Mortality of trees in loblolly pine plantationsThis article is part of a larger document. View the larger document here.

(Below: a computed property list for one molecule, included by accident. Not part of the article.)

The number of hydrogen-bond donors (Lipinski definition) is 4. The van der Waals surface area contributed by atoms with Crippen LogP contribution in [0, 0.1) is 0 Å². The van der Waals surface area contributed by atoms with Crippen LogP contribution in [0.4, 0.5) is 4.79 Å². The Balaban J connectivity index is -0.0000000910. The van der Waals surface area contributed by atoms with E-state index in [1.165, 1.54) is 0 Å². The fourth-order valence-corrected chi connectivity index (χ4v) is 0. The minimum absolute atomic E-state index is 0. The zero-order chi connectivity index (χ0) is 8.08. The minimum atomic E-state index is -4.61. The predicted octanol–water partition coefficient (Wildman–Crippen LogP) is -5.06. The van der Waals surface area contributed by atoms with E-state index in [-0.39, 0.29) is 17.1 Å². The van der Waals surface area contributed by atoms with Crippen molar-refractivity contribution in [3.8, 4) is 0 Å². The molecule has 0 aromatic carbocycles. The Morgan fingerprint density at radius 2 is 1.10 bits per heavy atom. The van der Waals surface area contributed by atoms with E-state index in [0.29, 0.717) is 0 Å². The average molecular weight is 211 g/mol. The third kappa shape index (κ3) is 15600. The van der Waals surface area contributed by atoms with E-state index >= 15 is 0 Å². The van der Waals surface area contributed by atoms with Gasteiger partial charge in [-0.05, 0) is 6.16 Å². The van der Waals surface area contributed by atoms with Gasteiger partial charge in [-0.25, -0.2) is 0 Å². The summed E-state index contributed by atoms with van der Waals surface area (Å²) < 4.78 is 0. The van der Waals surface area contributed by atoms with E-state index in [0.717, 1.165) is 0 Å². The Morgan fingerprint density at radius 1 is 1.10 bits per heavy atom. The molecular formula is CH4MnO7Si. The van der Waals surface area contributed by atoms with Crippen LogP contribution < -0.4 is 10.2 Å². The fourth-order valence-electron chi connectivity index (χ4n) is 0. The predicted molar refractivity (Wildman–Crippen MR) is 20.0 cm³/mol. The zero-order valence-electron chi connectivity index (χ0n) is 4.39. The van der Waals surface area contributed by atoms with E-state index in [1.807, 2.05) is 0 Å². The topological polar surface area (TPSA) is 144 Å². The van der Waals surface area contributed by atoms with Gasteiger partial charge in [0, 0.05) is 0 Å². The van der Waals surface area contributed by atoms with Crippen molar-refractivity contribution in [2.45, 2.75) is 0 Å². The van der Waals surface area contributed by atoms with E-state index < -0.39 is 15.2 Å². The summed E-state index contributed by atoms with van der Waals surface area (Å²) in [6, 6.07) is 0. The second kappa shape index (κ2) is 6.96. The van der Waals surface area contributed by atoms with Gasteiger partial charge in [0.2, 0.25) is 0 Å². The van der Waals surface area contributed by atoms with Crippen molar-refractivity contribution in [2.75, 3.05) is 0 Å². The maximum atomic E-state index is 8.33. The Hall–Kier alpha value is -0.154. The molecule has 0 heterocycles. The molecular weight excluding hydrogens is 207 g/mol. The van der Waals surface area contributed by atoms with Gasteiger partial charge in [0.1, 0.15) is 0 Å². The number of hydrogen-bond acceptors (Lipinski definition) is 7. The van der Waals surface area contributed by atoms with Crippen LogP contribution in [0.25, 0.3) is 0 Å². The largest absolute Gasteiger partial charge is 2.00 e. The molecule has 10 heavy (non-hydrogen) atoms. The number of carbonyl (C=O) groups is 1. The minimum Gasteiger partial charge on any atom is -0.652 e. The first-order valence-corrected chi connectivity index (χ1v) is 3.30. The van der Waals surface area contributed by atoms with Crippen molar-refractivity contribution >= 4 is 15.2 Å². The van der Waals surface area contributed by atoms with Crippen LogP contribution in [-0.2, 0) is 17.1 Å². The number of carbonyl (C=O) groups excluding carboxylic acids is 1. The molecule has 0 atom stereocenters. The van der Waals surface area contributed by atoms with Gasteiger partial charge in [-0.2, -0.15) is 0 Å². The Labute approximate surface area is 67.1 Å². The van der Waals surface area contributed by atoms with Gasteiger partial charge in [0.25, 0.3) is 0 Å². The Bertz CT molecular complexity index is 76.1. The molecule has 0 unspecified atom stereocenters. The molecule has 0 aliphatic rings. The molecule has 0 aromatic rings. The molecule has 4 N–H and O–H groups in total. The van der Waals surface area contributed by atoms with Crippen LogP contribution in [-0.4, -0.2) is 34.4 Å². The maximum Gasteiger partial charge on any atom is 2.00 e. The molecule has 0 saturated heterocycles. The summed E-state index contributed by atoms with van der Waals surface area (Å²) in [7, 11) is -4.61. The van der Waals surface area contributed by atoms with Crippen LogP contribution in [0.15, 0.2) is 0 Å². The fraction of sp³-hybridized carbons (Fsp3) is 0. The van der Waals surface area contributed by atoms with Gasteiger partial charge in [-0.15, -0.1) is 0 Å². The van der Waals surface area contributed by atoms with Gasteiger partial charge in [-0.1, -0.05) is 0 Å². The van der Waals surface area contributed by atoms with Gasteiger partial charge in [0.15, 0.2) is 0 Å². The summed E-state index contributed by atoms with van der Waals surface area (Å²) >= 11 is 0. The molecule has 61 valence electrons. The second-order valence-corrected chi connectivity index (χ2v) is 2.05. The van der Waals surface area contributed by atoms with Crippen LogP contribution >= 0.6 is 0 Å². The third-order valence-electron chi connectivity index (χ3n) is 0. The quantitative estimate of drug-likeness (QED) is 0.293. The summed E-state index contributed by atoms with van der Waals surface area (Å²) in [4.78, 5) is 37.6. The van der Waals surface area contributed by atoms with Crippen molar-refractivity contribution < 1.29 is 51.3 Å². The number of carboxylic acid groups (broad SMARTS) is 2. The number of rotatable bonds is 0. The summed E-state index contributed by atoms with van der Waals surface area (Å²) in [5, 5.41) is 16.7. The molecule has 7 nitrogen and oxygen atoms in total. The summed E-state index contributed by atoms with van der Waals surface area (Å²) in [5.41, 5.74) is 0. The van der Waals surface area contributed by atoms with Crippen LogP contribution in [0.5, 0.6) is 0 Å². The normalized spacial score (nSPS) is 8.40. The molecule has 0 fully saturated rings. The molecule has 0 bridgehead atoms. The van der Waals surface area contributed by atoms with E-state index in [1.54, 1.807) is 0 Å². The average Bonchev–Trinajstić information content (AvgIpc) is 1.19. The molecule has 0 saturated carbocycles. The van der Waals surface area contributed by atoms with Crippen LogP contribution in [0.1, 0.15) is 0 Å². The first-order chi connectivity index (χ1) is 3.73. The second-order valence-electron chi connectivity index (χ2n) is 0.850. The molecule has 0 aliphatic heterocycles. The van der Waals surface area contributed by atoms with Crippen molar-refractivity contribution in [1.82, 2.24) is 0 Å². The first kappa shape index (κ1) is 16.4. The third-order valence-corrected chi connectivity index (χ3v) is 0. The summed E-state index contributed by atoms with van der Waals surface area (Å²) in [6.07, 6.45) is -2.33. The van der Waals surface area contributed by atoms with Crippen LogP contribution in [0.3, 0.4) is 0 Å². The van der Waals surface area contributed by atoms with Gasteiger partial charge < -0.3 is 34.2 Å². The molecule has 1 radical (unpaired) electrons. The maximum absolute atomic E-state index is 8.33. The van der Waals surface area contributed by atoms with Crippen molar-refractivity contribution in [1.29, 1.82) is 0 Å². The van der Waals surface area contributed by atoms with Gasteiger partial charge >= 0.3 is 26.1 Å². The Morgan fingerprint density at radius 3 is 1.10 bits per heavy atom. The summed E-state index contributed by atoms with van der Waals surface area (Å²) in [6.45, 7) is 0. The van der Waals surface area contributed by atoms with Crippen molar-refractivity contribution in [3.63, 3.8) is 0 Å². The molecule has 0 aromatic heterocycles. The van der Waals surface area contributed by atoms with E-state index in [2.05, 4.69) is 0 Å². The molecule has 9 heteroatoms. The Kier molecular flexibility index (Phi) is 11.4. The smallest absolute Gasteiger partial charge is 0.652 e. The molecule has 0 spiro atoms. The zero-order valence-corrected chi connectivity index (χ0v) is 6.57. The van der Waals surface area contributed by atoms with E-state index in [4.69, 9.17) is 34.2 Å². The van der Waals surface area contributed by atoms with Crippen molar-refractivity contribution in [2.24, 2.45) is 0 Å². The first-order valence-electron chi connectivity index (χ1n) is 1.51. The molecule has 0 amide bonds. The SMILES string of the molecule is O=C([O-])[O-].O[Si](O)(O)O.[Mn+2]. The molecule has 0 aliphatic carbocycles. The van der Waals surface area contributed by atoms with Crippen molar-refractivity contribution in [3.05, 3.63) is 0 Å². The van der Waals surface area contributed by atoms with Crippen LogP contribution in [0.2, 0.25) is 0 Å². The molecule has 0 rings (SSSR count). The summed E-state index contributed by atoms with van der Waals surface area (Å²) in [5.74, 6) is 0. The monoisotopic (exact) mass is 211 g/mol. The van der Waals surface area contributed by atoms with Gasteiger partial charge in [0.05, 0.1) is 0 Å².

The annual probability of mortality for planted loblolly pine (Pinus taeda L.) trees was estimated using a set of permanent plots covering the entire native range of the species. The recorded causes of death were infestation by the southern pine beetle (Dendroctonus frontalis Zimmermann) and other insects, lightning, and unknown reasons. It was found that mortality from these causes does not change with age of trees, which allowed us to calculate an overall mean annual mortality probability for each density-independent factor. Two sets of these estimates are provided: one for all plots and another for the plots that in the past were affected by a given factor. A model was constructed to analytically separate densitydependent from density-independent factors of mortality recorded as "other causes." The average annual probabilities of mortality are 0.8 percent and 0.6 percent for density-independent and density-dependent causes, respectively. Our analysis also covers the events that wipe out entire plots such as flood, fire, and catastrophic insect infestation. This neglected kind of mortality, referred to as indiscriminate, eliminates four times as many trees as density-dependent mortality and three times as many as density-independent mortality.